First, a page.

Research vs. creative process

Research vs. creative process

Scholarly work is widely regarded today to include that which is creative in nature. This post, taken from my online Comprehensive Portfolio at www.rebeccazak.com, explains the rationale for this.

.    The Brock University Faculty Association Collective Agreement (2008; and others like it) supports the use of creative work as evidence of meaningful scholarly activity in a faculty member’s application for tenure or promotion. This is very fitting, because upon comparison of the research process (Creswell, 2011) and the creative process (Ministry of Education and Training, 2009) in the two diagrams below, it becomes clear that the two bear a striking resemblance (please click to view clearly):

researchvscreative-color-rebecca-zak (2)

.    In each case, a problem/challenge/question is established by the researcher or artist. Then the researcher/artist draws on prior knowledge (his or her own/others’) in order to articulate what it is he or she intends to do with regard to the problem. Next, he or she gets to work, gathering data (this can take a variety of forms, from numerical to artistic). In both cases, what follows is a period of examining the data, finalizing them, and presenting/sharing them with an audience. The qualitative research process and the creative process are indeed so similar, Bates (2011) recognizes them as one and the same—and I agree with his observation. I developed the following chart as a visual reinforcement to show the many connections that exist between these two processes. The language on the chart has been borrowed from Creswell (2011, p. 8) and the Ontario Art Curriculum (Ministry of Education and Training, 2009, pp. 21–22) to explicate each step within either process. It is also important to note, as mentioned in the Art Curriculum document (Ministry of Education and Training, 2009), that “the creative process is intended to be followed in a flexible, fluid, and cyclical manner. Students . . . are able to move deliberately and consciously between the stages and to vary their order as appropriate”  (p. 20); this may allow for a more seamless overlap with the research process (please click to view clearly):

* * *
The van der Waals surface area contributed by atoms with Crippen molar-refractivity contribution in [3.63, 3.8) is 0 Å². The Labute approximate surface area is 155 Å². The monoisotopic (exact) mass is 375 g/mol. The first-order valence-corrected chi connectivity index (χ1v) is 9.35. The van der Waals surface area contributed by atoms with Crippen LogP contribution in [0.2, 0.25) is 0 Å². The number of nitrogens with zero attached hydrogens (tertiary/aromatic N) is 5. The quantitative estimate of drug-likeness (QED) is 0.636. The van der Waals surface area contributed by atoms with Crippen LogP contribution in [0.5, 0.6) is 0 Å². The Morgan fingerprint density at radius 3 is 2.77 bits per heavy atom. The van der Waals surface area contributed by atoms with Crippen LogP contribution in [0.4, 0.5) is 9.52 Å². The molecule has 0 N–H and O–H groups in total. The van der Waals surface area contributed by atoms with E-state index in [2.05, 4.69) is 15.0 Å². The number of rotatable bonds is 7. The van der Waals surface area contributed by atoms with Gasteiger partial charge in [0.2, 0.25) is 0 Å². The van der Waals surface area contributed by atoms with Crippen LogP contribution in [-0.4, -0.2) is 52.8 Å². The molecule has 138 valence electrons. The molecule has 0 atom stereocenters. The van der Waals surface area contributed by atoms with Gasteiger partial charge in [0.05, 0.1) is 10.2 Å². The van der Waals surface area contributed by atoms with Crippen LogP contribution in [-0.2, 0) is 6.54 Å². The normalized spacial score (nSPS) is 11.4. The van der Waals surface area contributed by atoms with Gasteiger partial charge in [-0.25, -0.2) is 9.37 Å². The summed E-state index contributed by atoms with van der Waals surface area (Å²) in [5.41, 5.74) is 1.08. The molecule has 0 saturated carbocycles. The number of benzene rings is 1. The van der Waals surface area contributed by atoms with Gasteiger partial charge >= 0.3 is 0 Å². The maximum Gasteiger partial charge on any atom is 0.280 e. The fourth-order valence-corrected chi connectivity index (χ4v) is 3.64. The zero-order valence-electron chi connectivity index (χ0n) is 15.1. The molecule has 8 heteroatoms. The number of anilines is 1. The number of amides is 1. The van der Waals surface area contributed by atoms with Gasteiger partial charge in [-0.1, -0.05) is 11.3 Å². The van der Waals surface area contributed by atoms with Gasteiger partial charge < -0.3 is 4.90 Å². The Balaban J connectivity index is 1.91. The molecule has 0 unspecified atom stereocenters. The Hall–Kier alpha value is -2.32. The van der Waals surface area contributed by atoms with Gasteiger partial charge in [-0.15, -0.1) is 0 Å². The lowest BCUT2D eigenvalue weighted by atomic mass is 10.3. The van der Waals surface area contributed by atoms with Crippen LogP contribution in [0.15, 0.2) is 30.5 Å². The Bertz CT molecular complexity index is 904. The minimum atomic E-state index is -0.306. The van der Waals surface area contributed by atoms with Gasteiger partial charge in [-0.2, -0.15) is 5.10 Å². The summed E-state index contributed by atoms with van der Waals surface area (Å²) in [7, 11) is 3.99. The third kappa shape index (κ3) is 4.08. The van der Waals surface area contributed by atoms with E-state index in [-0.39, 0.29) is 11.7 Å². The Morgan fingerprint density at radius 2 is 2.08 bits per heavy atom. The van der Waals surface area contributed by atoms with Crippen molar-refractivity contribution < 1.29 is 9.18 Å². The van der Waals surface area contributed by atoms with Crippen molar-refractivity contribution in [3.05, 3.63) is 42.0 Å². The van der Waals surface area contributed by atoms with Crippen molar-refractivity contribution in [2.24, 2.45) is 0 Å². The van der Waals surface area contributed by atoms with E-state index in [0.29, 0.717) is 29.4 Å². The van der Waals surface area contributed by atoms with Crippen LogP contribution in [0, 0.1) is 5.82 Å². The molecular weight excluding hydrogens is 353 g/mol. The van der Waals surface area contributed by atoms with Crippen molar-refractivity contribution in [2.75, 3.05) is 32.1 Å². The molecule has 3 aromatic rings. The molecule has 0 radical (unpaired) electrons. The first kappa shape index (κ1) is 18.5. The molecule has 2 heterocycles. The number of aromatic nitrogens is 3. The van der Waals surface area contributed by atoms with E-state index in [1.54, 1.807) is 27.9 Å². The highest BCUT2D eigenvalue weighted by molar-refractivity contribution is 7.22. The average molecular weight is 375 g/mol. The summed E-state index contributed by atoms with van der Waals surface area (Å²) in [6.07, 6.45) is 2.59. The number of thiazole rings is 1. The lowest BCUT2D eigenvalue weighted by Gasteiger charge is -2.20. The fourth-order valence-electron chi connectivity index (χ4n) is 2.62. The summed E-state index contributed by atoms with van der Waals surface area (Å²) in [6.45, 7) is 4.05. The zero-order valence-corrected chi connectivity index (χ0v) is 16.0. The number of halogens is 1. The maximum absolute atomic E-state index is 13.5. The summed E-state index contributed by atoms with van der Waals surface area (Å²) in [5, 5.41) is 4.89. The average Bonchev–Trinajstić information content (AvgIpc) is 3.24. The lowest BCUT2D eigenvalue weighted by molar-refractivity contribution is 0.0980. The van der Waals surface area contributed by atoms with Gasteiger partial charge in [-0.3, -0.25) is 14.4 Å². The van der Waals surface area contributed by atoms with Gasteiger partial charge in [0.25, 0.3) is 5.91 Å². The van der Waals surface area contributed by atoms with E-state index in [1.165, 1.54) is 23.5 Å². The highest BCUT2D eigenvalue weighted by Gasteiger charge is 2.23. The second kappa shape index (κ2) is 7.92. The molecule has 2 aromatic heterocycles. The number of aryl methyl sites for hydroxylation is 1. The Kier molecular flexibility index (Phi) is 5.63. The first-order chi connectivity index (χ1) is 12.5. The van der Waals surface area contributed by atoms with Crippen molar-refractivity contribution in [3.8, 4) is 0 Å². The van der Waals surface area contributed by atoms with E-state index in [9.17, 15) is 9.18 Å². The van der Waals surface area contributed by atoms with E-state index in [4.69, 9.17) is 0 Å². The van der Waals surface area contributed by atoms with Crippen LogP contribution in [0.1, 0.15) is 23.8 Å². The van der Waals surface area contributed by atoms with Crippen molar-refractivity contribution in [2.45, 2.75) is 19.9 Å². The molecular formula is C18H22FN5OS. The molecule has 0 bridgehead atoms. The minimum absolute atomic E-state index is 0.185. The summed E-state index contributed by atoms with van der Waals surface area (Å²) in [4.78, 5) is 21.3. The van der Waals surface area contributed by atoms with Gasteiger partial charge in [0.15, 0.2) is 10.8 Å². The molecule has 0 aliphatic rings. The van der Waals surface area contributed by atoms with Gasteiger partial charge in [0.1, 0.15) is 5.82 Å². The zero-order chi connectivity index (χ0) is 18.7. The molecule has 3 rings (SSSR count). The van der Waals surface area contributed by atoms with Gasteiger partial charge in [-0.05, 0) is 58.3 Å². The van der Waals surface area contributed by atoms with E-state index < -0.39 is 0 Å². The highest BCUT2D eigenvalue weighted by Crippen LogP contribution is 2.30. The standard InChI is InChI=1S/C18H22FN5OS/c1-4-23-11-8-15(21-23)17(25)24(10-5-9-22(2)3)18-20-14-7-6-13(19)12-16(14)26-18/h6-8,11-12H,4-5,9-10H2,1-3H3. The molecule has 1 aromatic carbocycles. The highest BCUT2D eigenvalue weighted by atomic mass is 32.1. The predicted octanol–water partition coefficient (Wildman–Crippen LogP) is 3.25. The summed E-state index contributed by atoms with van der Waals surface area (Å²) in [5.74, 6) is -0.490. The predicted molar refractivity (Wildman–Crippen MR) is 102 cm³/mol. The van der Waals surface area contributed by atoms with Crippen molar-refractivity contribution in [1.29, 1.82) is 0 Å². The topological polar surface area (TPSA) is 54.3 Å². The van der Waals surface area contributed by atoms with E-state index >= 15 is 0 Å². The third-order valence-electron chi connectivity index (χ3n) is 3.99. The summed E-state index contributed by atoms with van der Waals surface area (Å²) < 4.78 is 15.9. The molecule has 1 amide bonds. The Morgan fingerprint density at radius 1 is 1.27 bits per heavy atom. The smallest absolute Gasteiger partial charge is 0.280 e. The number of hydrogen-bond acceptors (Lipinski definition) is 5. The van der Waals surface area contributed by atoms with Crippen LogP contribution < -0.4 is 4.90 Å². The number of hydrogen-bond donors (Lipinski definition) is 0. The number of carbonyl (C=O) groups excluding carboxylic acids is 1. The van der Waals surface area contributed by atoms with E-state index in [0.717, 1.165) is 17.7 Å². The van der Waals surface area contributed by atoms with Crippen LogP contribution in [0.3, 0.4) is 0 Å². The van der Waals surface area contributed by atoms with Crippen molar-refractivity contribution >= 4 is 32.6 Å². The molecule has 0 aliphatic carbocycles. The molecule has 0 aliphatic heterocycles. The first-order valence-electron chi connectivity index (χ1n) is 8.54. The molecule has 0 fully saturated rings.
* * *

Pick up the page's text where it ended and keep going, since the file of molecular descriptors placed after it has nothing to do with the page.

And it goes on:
Screen Shot 2013-07-30 at 12.57.54 PM

References

Bates, P. (2011, 07 15). Interview by R. Zak.
.
Brock University (2008). Faculty Association collective agreement.
.
.     St. Catharines, Canada: Brock University.
.
Creswell, J. W. (2011). Educational research: Planning,
.
.    conducting, and evaluating quantitative and qualitative
.
.    research (4th ed.). Toronto, Canada: Pearson Education.
.
Ministry of Education and Training. (2009). The Ontario.
.
.    curriculum grades 1-8: The arts. Ottawa, Canada: Queen’s Printer
.
.    for Ontario.

Posted by Rebecca Zak

Categorised under creative work, methodology
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